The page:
Author: Stephen Chbosky
Genre: Coming of Age
Length: 224 pages
Read: March 2, 2013
Summary: intensely readable
To be clear, I actually saw the film before I read the book, but I’ll discuss the novel first as its the original. Perks is a teen coming of age novel set in 1991. It has no supernatural elements at all.
This is a compulsively readable book. Casually, before picking at the flaws, this is the kind of book you read in one sitting. Every time I run across something this engaging, I feel an intense relief — pleasure really — because so much of what I read is a bit of a chore. Probably just me being jaded. So while I’m going harass Chbosky on a few fronts, any criticism should be framed in context: This is a novel that really sucks you in and holds you.
As to voice. Technically, the book is epistolary. The protagonist, Charlie, writes letters to some imaginary friend. It’s a gimmick that neither adds or subtracts. This is basically a first narrative with a slightly confused back and forth between past and present tense. The writing is deliberately clunky. Chbosky is trying to sound like a 15 year-old boy — and a gifted one at that — but he does it by being wordy and stilted. I’ll give an example:
I am trying now to practice not to do that. He also said that I should use the vocabulary words that I learn in class like “corpulent” and “jaundice.” I would use them here, but I really don’t think they are appropriate in this format.
My inner editor would rewrite this as:
I’m trying to practice not to. He also suggested I use the vocabulary words from class like “corpulent” and “jaundice.” I would, but they might not be appropriate in this format.
This clunk-factor lessened after the first third, and I’m not sure if it was because I adapted or because the character was maturing. Either way, it does provide a bit of youthful feel and the frank honesty of the voice is highly engaging. Charlie is a straightforward reporter, cold even, rarely leaping to extreme judgement. He is most definitely not snarky.
For me, the early 90s setting was a big plus, as it’s free of some of the annoying distractions of the post internet age (cel phones, Facebook, etc). It’s also nostalgic, being closer to my own high school era, even if Charlie is a good seven years younger (my Freshman year was 1984, his 1991).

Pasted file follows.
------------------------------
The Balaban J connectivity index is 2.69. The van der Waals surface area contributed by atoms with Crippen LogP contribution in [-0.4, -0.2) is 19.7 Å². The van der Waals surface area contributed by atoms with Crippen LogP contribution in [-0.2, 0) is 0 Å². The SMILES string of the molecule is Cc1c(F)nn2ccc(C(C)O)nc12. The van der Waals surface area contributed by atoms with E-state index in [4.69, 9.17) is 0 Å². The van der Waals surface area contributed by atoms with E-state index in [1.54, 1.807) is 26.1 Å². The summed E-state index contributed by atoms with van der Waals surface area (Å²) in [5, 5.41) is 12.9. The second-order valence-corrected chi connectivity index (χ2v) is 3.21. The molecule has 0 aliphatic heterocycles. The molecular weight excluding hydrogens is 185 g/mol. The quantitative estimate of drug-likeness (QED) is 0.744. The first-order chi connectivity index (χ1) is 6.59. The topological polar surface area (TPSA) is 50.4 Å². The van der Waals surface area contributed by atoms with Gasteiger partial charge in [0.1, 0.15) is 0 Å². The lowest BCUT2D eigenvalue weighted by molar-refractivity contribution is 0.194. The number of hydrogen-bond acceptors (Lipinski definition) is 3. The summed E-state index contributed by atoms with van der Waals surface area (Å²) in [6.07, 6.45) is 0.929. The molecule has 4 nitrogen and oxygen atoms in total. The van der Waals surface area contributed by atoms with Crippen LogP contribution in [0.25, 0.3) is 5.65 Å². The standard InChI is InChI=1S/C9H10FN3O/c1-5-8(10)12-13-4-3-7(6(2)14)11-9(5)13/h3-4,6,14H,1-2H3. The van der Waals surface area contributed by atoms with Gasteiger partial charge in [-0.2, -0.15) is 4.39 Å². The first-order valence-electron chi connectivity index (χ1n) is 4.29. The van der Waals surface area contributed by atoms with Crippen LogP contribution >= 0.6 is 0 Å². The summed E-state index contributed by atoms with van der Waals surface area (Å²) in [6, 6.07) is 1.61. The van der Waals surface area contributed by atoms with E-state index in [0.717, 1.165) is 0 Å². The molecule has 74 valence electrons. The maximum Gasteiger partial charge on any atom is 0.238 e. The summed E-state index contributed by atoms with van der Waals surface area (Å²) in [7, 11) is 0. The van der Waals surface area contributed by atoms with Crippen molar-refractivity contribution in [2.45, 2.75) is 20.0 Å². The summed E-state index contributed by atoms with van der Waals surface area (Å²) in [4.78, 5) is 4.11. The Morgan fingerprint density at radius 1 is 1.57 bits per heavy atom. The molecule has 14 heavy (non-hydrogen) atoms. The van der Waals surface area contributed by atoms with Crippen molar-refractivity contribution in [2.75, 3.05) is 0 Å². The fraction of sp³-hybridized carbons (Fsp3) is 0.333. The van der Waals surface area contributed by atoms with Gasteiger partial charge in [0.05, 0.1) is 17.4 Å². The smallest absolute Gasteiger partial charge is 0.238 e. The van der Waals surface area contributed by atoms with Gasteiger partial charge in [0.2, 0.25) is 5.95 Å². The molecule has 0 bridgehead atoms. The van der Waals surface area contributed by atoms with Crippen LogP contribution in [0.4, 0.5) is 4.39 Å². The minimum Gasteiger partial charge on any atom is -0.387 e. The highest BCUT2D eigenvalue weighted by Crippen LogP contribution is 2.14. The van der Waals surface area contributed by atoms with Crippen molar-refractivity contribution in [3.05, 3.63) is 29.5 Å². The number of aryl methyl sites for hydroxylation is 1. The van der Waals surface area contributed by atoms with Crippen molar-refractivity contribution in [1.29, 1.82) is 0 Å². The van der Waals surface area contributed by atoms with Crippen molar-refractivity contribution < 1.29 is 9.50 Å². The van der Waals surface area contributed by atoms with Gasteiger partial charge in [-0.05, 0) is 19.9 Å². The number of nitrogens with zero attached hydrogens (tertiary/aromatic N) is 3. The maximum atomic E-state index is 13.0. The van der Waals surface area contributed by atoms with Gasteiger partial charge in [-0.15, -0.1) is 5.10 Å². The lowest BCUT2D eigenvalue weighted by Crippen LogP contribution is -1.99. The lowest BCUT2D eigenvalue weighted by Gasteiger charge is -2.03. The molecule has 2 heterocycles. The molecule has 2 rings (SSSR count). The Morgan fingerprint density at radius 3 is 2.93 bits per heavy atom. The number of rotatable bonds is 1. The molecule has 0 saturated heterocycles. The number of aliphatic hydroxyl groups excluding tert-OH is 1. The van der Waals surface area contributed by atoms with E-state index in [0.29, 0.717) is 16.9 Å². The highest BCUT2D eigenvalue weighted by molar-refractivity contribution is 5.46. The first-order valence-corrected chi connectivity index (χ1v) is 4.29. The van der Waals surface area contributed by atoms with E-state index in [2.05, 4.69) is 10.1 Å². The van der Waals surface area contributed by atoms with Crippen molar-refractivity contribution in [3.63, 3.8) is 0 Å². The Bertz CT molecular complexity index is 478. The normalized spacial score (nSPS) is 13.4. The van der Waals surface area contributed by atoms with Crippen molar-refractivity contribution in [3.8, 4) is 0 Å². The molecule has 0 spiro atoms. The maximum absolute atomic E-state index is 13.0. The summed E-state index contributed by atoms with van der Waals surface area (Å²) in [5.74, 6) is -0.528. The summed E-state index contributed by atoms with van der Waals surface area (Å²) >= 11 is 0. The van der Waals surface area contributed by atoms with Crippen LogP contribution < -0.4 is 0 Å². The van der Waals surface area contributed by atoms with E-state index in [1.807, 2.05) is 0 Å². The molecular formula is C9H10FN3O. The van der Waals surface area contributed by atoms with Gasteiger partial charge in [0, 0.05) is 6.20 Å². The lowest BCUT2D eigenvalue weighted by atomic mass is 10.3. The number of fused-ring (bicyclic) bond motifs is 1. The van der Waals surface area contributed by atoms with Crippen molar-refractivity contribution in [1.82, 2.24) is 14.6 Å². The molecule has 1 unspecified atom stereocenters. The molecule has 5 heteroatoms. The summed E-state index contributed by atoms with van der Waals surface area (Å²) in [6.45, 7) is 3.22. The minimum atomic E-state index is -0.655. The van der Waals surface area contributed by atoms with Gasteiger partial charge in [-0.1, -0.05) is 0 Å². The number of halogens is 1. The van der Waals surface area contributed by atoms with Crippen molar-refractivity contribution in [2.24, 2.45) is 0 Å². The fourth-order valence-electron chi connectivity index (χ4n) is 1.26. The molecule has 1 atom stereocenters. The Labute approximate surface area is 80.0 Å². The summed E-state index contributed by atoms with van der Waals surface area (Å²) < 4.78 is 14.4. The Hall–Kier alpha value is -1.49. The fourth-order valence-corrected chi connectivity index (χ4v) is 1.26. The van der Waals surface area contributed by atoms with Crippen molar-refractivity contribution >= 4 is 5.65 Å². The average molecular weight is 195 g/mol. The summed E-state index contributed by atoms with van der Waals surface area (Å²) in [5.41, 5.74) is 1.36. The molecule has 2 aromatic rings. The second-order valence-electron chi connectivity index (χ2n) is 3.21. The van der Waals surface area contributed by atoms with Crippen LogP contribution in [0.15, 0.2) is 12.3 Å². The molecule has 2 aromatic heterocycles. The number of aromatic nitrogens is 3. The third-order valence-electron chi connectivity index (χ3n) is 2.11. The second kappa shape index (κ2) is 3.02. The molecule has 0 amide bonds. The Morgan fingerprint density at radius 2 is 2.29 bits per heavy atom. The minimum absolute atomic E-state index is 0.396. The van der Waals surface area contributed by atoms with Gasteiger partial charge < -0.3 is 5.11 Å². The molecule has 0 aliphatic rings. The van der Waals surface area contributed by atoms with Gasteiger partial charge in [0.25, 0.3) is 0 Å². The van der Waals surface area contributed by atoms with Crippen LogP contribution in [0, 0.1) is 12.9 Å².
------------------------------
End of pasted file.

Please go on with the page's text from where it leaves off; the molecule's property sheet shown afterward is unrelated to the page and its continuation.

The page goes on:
The character development is very good. Charlie, Sam, and Patrick are all very well crafted and distinct. Likable too.
In retrospect, after finishing the book, I feel several elements of the story construction are a little forced. It seems unlikely that two seniors like Sam and Patrick would take a Freshman under their wing and into their social circle quite so easily. Not impossible, just a bit contrived. More substantially, the major “twist” in the story feels a bit forced, unnecessary even. This is a book with a clear theme. The writer even states it, several times: “We accept the love we think we deserve.” Fine. But there sure is a lot of abuse flying around. Like 90% of the major characters experience it at some time or another in their lives. I don’t mind these themes, but to have the same “startling” thing happen to not one, not two, but many characters feels forced. All this thinking was only in retrospect. While reading, the novel just draws you in from start to end.
Having seen the film first, which is sexually rather tame, I was pleasantly surprised to find quite a bit of frank sexuality in the novel. I’m not sure why it was removed, and it’s presence provided punch. Nevertheless, it’s pretty incomprehensible that a smart well read 15 year-old like Charlie wouldn’t already know about masterbation. Again, a little forced. This book has a lot of forced moments, they just play off well.
So I must reiterate, these are intellectual nitpicks on a compulsively readable novel. One last observation: It’s odd that Chbosky published this in 1999, went on to sell a bundle, yet has never published another novel.